DOES RECYCLING HAVE A FUTURE?

After decades of earnest public-information campaigns, Americans are finally recycling. Airports, malls, schools, and office buildings across the country have bins for plastic bottles and aluminum cans and newspapers. In some cities, you can be fined if inspectors discover that you haven’t recycled appropriately.
But now much of that carefully sorted recycling is ending up in the trash.
For decades, we were sending the bulk of our recycling to China—tons and tons of it, sent over on ships to be made into goods such as shoes and bags and new plastic products. But last year, the country restricted imports of certain recyclables, including mixed paper—magazines, office paper, junk mail—and most plastics. Waste-management companies across the country are telling towns, cities, and counties that there is no longer a market for their recycling. These municipalities have two choices: pay much higher rates to get rid of recycling, or throw it all away.
Most are choosing the latter. “We are doing our best to be environmentally responsible, but we can’t afford it,” said Judie Milner, the city manager of Franklin, New Hampshire. Since 2010, Franklin has offered curbside recycling and encouraged residents to put paper, metal, and plastic in their green bins. When the program launched, Franklin could break even on recycling by selling it for $6 a ton. Now, Milner told me, the transfer station is charging the town $125 a ton to recycle, or $68 a ton to incinerate. One-fifth of Franklin’s residents live below the poverty line, and the city government didn’t want to ask them to pay more to recycle, so all those carefully sorted bottles and cans are being burned. Milner hates knowing that Franklin is releasing toxins into the environment, but there’s not much she can do. “Plastic is just not one of the things we have a market for,” she said.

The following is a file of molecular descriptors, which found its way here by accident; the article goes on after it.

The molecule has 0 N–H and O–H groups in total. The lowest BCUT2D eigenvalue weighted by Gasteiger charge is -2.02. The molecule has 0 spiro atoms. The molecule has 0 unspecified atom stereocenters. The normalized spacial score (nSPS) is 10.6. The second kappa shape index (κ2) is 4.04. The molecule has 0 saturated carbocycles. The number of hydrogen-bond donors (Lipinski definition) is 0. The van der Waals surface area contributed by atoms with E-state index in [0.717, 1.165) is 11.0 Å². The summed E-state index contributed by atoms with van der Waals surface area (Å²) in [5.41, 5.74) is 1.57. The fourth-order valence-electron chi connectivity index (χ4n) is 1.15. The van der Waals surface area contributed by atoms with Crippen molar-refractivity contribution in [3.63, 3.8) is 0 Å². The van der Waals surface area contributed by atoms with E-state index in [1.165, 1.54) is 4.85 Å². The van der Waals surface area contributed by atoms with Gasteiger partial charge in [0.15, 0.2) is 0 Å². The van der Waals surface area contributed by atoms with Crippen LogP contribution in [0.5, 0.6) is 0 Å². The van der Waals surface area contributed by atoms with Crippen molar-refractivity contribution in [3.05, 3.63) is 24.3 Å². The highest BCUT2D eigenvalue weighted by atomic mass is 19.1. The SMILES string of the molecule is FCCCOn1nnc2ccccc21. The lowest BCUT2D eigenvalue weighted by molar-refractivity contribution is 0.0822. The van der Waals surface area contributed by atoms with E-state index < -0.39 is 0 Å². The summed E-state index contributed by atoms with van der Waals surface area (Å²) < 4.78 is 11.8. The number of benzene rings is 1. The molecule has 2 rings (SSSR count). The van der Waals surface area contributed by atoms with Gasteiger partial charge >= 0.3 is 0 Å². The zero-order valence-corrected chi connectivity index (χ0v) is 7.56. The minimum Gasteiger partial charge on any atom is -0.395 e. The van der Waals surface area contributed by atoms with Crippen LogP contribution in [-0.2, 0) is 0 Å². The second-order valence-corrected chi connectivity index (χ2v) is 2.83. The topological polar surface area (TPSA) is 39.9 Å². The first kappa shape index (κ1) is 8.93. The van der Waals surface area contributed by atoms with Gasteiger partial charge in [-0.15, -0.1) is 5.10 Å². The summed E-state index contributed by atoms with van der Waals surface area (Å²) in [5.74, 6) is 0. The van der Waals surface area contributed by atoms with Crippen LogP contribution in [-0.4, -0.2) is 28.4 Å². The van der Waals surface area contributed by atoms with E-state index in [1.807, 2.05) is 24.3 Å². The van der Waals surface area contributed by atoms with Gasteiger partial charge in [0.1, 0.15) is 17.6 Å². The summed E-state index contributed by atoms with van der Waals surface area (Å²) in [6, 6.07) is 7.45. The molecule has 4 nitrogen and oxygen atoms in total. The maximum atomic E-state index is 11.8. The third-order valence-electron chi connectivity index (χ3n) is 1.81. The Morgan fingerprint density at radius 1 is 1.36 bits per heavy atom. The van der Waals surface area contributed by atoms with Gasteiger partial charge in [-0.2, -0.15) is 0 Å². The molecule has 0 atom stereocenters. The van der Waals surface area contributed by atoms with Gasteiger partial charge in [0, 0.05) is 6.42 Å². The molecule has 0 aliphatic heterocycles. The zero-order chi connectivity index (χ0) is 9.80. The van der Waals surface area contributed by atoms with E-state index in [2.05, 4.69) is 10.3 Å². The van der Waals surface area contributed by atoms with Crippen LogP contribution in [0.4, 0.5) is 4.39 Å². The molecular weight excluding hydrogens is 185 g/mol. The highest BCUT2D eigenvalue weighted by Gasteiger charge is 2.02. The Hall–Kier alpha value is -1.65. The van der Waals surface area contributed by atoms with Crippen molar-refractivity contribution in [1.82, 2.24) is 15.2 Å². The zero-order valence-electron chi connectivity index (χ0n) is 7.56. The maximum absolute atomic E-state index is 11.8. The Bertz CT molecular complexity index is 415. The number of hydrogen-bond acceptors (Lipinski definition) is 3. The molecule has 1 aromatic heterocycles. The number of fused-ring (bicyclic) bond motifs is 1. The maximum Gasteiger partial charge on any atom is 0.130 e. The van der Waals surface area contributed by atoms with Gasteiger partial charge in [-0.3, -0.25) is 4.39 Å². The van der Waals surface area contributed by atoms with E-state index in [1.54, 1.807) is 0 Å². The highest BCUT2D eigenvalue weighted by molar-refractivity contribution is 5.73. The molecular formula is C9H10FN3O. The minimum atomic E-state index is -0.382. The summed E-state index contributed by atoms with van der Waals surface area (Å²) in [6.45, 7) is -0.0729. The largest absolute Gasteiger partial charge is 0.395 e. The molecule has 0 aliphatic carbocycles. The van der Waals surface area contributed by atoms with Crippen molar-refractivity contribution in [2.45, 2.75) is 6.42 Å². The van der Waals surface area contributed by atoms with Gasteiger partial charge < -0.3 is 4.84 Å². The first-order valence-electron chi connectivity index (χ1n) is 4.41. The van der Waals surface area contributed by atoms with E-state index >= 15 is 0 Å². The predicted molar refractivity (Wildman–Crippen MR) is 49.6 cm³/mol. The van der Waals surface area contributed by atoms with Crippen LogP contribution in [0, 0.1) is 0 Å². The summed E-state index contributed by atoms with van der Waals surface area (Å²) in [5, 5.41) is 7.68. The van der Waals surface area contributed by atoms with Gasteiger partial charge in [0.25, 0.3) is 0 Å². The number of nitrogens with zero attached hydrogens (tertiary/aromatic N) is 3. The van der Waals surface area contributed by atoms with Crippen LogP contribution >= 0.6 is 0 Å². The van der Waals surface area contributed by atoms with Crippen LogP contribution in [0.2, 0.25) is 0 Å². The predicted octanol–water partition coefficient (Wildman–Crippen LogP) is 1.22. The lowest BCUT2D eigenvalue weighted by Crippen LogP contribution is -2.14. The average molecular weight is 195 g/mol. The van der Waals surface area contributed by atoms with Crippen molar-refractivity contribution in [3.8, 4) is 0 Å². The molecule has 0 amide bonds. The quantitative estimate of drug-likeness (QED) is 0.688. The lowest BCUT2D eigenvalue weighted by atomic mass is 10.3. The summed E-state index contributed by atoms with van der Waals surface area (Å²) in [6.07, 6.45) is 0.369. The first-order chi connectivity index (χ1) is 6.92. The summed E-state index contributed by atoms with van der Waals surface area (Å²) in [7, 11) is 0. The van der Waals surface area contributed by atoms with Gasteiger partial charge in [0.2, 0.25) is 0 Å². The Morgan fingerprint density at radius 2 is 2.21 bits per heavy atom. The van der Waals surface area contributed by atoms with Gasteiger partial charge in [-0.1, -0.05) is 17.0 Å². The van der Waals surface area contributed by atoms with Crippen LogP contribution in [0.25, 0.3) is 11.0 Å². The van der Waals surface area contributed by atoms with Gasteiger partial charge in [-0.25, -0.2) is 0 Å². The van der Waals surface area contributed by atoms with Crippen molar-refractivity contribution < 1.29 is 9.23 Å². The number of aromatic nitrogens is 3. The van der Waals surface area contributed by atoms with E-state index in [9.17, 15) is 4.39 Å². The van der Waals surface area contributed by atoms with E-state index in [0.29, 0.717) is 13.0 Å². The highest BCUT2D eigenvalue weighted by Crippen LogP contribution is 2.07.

The same thing is happening across the country. Broadway, Virginia, had a recycling program for 22 years, but recently suspended it after Waste Management told the town that prices would increase by 63 percent, and then stopped offering recycling pickup as a service. “It almost feels illegal, to throw plastic bottles away,” the town manager, Kyle O’Brien, told me.
Without a market for mixed paper, bales of the stuff started to pile up in Blaine County, Idaho; the county eventually stopped collecting it and took the 35 bales it had hoped to recycle to a landfill. The town of Fort Edward, New York, suspended its recycling program in July and admitted it had actually been taking recycling to an incinerator for months. Determined to hold out until the market turns around, the nonprofit Keep Northern Illinois Beautiful has collected 400,000 tons of plastic. But for now, it is piling the bales behind the facility where it collects plastic.
This end of recycling comes at a time when the United States is creating more waste than ever. In 2015, the most recent year for which national data are available, America generated 262.4 million tons of waste, up 4.5 percent from 2010 and 60 percent from 1985. That amounts to nearly five pounds per person a day. New York City collected 934 tons of metal, plastic, and glass a day from residents last year, a 33 percent increase from 2013.